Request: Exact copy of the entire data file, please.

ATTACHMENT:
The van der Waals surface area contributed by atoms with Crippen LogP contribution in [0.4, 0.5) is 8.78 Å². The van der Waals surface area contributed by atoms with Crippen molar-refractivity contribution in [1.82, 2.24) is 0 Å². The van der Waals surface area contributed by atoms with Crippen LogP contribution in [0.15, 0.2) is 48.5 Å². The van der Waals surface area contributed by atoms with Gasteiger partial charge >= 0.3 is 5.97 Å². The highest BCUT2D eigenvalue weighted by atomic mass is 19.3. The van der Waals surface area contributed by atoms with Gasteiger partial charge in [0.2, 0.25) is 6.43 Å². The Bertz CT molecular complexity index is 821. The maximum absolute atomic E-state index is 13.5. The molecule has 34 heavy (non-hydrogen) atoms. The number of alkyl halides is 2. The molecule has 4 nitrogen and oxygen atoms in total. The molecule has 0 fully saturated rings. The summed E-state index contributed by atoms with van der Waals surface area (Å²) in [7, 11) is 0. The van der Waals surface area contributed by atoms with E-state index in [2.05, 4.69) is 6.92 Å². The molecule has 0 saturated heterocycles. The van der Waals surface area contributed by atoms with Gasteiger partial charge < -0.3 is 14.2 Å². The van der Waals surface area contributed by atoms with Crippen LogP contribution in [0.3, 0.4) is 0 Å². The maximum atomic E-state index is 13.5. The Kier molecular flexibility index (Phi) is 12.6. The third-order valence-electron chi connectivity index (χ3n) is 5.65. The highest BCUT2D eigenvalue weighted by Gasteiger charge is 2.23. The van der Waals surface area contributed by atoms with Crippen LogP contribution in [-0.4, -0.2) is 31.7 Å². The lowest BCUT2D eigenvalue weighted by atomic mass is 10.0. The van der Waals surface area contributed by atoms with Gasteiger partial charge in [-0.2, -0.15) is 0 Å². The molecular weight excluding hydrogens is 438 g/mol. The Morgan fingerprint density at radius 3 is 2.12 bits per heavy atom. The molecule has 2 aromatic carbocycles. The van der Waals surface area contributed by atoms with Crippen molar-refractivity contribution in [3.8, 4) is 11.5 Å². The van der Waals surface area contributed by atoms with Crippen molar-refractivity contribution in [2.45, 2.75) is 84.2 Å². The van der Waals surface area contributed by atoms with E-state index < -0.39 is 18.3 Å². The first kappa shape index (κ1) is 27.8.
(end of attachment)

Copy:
The van der Waals surface area contributed by atoms with Crippen LogP contribution in [0.4, 0.5) is 8.78 Å². The van der Waals surface area contributed by atoms with Crippen molar-refractivity contribution in [1.82, 2.24) is 0 Å². The van der Waals surface area contributed by atoms with Crippen LogP contribution in [0.15, 0.2) is 48.5 Å². The van der Waals surface area contributed by atoms with Gasteiger partial charge >= 0.3 is 5.97 Å². The highest BCUT2D eigenvalue weighted by atomic mass is 19.3. The van der Waals surface area contributed by atoms with Gasteiger partial charge in [0.2, 0.25) is 6.43 Å². The Bertz CT molecular complexity index is 821. The maximum absolute atomic E-state index is 13.5. The molecule has 34 heavy (non-hydrogen) atoms. The number of alkyl halides is 2. The molecule has 4 nitrogen and oxygen atoms in total. The molecule has 0 fully saturated rings. The summed E-state index contributed by atoms with van der Waals surface area (Å²) in [7, 11) is 0. The van der Waals surface area contributed by atoms with E-state index in [2.05, 4.69) is 6.92 Å². The molecule has 0 saturated heterocycles. The van der Waals surface area contributed by atoms with Gasteiger partial charge < -0.3 is 14.2 Å². The van der Waals surface area contributed by atoms with Crippen LogP contribution in [0.3, 0.4) is 0 Å². The maximum atomic E-state index is 13.5. The Kier molecular flexibility index (Phi) is 12.6. The third-order valence-electron chi connectivity index (χ3n) is 5.65. The highest BCUT2D eigenvalue weighted by Gasteiger charge is 2.23. The van der Waals surface area contributed by atoms with Crippen LogP contribution in [-0.4, -0.2) is 31.7 Å². The lowest BCUT2D eigenvalue weighted by atomic mass is 10.0. The van der Waals surface area contributed by atoms with Gasteiger partial charge in [-0.2, -0.15) is 0 Å². The molecular weight excluding hydrogens is 438 g/mol. The Morgan fingerprint density at radius 3 is 2.12 bits per heavy atom. The molecule has 2 aromatic carbocycles. The van der Waals surface area contributed by atoms with Crippen molar-refractivity contribution in [3.8, 4) is 11.5 Å². The van der Waals surface area contributed by atoms with Crippen molar-refractivity contribution in [2.45, 2.75) is 84.2 Å². The van der Waals surface area contributed by atoms with E-state index < -0.39 is 18.3 Å². The first kappa shape index (κ1) is 27.8.